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C# Double parse

    Question

  • hi,

    I want to check if my string is double or string... if its a string I want to replace it with 0

    var mScore = "NaN";

    If i parse this string it returns true for double.TryParse... which wierd as per my expectations...

    double Fscore;

    Bool isValidDouble = double.TryParse(mScore, out Fscore);

    So how i verify if my string is double or not?

    Thanks for the help.

    S

    Thursday, December 6, 2018 10:38 PM

Answers

  • It's because NaN (aka Not a Number) is in fact a value of Double Type.  Try literally any other string that is both not numeric and not NaN.

                var mScore = "blargh";
                double fScore;
                bool isValidDouble = double.TryParse(mScore, out fScore);
                
                double myNaN = double.NaN;


    It never hurts to try. In the worst-case scenario, you'll learn something.


    • Edited by Andrew B. Painter Friday, December 7, 2018 5:32 AM
    • Marked as answer by StSingh Wednesday, December 12, 2018 11:14 AM
    Thursday, December 6, 2018 11:38 PM
  • Isn't that ridiculous? TryParse is supposed to return false if the input is not a valid number, yet it returns true for the very value that's defined as meaning not a number.

    One simple way out of this dilemma might be to change the casing so the input is bound to be invalid.

    bool isValidDouble = double.TryParse(mScore.ToLower(), out fScore); // Use lower case, so it definitely won't be valid.

    • Marked as answer by StSingh Wednesday, December 12, 2018 11:14 AM
    Thursday, December 6, 2018 11:53 PM
  • Here are my results, not results.Equals vs == in the example below.

    var mScore = "NaN";
    Console.WriteLine(double.TryParse(mScore, out var result) ? $"Got: {result}" : "Not double");
    Console.WriteLine(!result.Equals(double.NaN) ? $"Result is '{result}'" : "NaN");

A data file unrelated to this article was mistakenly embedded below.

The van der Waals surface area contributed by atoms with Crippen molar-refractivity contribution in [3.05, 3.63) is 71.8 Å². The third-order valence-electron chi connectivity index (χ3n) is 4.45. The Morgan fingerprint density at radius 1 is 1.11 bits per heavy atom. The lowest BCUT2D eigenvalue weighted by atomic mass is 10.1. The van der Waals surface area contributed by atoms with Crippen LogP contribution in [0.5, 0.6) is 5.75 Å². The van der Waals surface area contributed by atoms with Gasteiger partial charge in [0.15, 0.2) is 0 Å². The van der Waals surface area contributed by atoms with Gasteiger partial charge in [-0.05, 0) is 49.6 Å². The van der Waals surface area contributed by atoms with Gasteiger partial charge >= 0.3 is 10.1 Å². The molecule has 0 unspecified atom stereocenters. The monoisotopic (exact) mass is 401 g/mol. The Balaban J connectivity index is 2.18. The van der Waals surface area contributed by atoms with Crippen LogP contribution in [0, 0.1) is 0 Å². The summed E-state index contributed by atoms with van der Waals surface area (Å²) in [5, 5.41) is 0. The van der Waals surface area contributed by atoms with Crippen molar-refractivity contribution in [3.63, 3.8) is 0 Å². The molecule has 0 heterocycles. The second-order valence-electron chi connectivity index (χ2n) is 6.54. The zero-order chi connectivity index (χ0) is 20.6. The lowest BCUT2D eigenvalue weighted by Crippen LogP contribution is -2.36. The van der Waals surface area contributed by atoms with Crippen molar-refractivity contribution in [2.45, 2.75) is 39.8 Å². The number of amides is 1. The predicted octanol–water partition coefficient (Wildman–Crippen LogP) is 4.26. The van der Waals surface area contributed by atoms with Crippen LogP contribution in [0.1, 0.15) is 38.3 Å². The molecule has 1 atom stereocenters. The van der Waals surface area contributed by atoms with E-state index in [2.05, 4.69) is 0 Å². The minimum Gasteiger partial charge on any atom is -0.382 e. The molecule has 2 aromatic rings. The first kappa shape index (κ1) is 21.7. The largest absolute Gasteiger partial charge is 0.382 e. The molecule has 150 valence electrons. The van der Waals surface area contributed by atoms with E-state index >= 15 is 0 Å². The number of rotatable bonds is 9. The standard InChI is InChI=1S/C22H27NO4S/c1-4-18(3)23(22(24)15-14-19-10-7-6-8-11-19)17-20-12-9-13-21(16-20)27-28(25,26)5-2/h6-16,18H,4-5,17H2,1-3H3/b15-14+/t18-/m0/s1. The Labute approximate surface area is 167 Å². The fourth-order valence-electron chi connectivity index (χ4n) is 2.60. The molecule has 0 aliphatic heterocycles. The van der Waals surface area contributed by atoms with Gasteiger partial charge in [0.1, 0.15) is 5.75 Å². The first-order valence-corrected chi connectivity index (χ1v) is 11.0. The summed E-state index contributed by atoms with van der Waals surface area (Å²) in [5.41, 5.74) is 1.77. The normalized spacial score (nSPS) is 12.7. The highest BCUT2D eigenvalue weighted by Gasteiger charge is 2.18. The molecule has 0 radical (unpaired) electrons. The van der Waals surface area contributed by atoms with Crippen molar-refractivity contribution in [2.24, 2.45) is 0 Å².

Console.WriteLine(result == double.NaN);


    Please remember to mark the replies as answers if they help and unmark them if they provide no help, this will help others who are looking for solutions to the same or similar problem. Contact via my Twitter (Karen Payne) or Facebook (Karen Payne) via my MSDN profile but will not answer coding question on either.
    VB Forums - moderator
    profile for Karen Payne on Stack Exchange, a network of free, community-driven Q&A sites

    Friday, December 7, 2018 5:14 PM
    Moderator
  • In order to exclude more special strings, such as “Infinity” and “-Infinity” (depending on current language), try this too:

    bool isValidDouble = double.TryParse( mScore, out Fscore ) && !double.IsNaN( Fscore ) && !double.IsInfinity( Fscore );


    Friday, December 7, 2018 5:23 PM

All replies

  • It's because NaN (aka Not a Number) is in fact a value of Double Type.  Try literally any other string that is both not numeric and not NaN.

                var mScore = "blargh";
                double fScore;
                bool isValidDouble = double.TryParse(mScore, out fScore);
                
                double myNaN = double.NaN;


    It never hurts to try. In the worst-case scenario, you'll learn something.


    • Edited by Andrew B. Painter Friday, December 7, 2018 5:32 AM
    • Marked as answer by StSingh Wednesday, December 12, 2018 11:14 AM
    Thursday, December 6, 2018 11:38 PM
  • Isn't that ridiculous? TryParse is supposed to return false if the input is not a valid number, yet it returns true for the very value that's defined as meaning not a number.

    One simple way out of this dilemma might be to change the casing so the input is bound to be invalid.